A new drug has been created by scientist which is able to guide the stem cells to the damaged tissues and this helps to improve the treatment outcomes. Currently stem cells are used in the treatment of neurological disorders like spinal cord injury, stroke, amyotrophic lateral sclerosis (ALS) and other neurodegenerative disorders. Stem cells are also seen to be useful in treatment of conditions like heart diseases or arthritis.
The study was conducted by researchers at Sanford Burnham Prebys Medical Discovery Institute and was published in Proceedings of the National Academy of Sciences (PNAS)
Evan Y. Synder M.D, PhD, professor and director of the Center Stem Cells and Regenerative Medicine at the Sanford Burnham Prebys who is also the senior author of the study said that,"The ability to instruct a stem cell where to go in the body or to a particular region of a given organ is the Holy Grail for regenerative medicine. Now, for the first time ever, we can direct a stem cell to a desired location and focus its therapeutic impact."
Hence scientists are now on a hunt for a new drug which can help the stem cell reach the desired site in the body. In disorders like chronic spinal injury or stroke, the initial inflammatory signals fade over a course of time and in conditions in which the role of inflammation is not clearly understood like heart disease this drug would prove useful.
Maria T. Millan, M.D., president and CEO of the California Institute for Regenerative Medicine (CIRM), whose organization partially funded this research said,"Thanks to decades of investment in stem cell science, we are making tremendous progress in our understanding of how these cells work and how they can be harnessed to help reverse injury or disease. This drug could help speed the development of stem cell treatments for spinal cord injury, Alzheimer's, heart disease and many other conditions for which no effective treatment exists."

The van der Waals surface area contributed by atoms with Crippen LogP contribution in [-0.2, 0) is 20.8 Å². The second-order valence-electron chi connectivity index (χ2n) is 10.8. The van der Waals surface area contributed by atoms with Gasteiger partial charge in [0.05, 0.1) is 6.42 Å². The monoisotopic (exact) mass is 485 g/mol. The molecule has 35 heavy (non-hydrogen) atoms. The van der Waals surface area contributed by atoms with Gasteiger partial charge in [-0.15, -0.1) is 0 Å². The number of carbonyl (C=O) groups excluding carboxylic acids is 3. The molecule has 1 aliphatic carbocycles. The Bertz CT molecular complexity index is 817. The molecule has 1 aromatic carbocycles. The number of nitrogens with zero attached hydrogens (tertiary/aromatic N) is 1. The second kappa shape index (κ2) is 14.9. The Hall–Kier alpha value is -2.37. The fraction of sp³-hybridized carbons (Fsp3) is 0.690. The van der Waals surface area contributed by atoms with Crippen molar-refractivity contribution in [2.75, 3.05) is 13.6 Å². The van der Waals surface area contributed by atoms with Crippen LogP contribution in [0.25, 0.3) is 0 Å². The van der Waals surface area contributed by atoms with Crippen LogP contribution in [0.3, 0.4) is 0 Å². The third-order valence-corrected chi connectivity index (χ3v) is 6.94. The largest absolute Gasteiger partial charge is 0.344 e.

CXCL12 is an inflammatory molecule which was discovered by Snyder's team previously which was able to guide stem cells to the site of repair.
Synder said,"Since inflammation can be dangerous, we modified CXCL12 by stripping away the risky bit and maximizing the good bit. Now we have a drug that draws stem cells to a region of pathology, but without creating or worsening unwanted inflammation."
A new drug named SDV1a was created which targets this molecule.
To prove the efficacy of the drug, the researchers implanted the drug SDV1a and human neural stem cells into the brain of mice with a neurodegenerative disease called Sandhoff disease. On analysis it was found that the drug SDV1a helped the neural stem cells migrate and show healing functions like extending lifespan, delaying symptom onset and preserving motor function for a much longer duration than in the mice that did not receive the drug.
The most important feature was that inflammation was not initiated and preexisting inflammation was suppressed by stem cells.
ALS (amyotrophic lateral sclerosis) also known as Lou Gehrig's disease is disease which is characterized by progressive loss of motor neurons in the brain. The researchers have begun testing the drug SDV1a's ability to improve stem cell therapy in a mouse model of ALS.
Earlier studies which were conducted by Synder's team show that by increasing the spread of neural stem cells helps the motor neurons to survive. The researchers are hopeful that by strategically placing the drug SDV1a in the brain they will be able to expand the area covered by neuroprotective stem cells and this will slow the onset and progression of the disease.
Synder said, "We are optimistic that this drug's mechanism of action may potentially benefit a variety of neurodegenerative disorders, as well as non-neurological conditions such as heart disease, arthritis and even brain cancer. Interestingly, because CXCL12 and its receptor are implicated in the cytokine storm that characterizes severe COVID-19, some of our insights into how to selectively inhibit inflammation without suppressing other normal processes may be useful in that arena as well."